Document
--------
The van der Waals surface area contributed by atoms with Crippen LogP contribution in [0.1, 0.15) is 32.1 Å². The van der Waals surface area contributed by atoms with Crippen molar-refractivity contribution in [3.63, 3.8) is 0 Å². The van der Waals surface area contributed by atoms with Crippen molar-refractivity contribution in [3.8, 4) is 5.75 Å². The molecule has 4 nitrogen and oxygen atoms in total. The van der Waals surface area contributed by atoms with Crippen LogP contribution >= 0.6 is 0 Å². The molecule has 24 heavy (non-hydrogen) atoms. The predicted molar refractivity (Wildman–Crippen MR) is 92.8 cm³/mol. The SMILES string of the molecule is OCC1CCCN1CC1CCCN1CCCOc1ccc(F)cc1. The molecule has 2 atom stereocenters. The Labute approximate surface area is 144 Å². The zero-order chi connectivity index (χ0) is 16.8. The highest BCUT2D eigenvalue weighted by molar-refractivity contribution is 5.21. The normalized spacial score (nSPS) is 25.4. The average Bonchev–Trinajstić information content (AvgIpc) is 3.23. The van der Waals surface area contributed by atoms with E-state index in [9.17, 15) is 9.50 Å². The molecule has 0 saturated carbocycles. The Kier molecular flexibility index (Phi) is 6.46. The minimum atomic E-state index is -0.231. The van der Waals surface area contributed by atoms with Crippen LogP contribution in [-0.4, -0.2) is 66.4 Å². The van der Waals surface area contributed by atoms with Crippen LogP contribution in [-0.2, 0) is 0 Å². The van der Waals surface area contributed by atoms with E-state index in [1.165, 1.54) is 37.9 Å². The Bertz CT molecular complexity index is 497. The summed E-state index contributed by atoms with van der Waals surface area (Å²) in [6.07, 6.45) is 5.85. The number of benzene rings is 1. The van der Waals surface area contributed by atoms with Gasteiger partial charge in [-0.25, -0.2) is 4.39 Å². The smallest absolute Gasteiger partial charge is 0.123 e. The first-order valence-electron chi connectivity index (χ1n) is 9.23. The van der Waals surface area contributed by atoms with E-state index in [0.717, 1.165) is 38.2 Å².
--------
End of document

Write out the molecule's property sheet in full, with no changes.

The van der Waals surface area contributed by atoms with Crippen LogP contribution in [0.1, 0.15) is 32.1 Å². The van der Waals surface area contributed by atoms with Crippen molar-refractivity contribution in [3.63, 3.8) is 0 Å². The van der Waals surface area contributed by atoms with Crippen molar-refractivity contribution in [3.8, 4) is 5.75 Å². The molecule has 4 nitrogen and oxygen atoms in total. The van der Waals surface area contributed by atoms with Crippen LogP contribution >= 0.6 is 0 Å². The molecule has 24 heavy (non-hydrogen) atoms. The predicted molar refractivity (Wildman–Crippen MR) is 92.8 cm³/mol. The SMILES string of the molecule is OCC1CCCN1CC1CCCN1CCCOc1ccc(F)cc1. The molecule has 2 atom stereocenters. The Labute approximate surface area is 144 Å². The zero-order chi connectivity index (χ0) is 16.8. The highest BCUT2D eigenvalue weighted by molar-refractivity contribution is 5.21. The normalized spacial score (nSPS) is 25.4. The average Bonchev–Trinajstić information content (AvgIpc) is 3.23. The van der Waals surface area contributed by atoms with E-state index in [9.17, 15) is 9.50 Å². The molecule has 0 saturated carbocycles. The Kier molecular flexibility index (Phi) is 6.46. The minimum atomic E-state index is -0.231. The van der Waals surface area contributed by atoms with Crippen LogP contribution in [-0.4, -0.2) is 66.4 Å². The van der Waals surface area contributed by atoms with Crippen LogP contribution in [-0.2, 0) is 0 Å². The van der Waals surface area contributed by atoms with E-state index in [1.165, 1.54) is 37.9 Å². The Bertz CT molecular complexity index is 497. The summed E-state index contributed by atoms with van der Waals surface area (Å²) in [6.07, 6.45) is 5.85. The number of benzene rings is 1. The van der Waals surface area contributed by atoms with Gasteiger partial charge in [-0.25, -0.2) is 4.39 Å². The smallest absolute Gasteiger partial charge is 0.123 e. The first-order valence-electron chi connectivity index (χ1n) is 9.23. The van der Waals surface area contributed by atoms with E-state index in [0.717, 1.165) is 38.2 Å².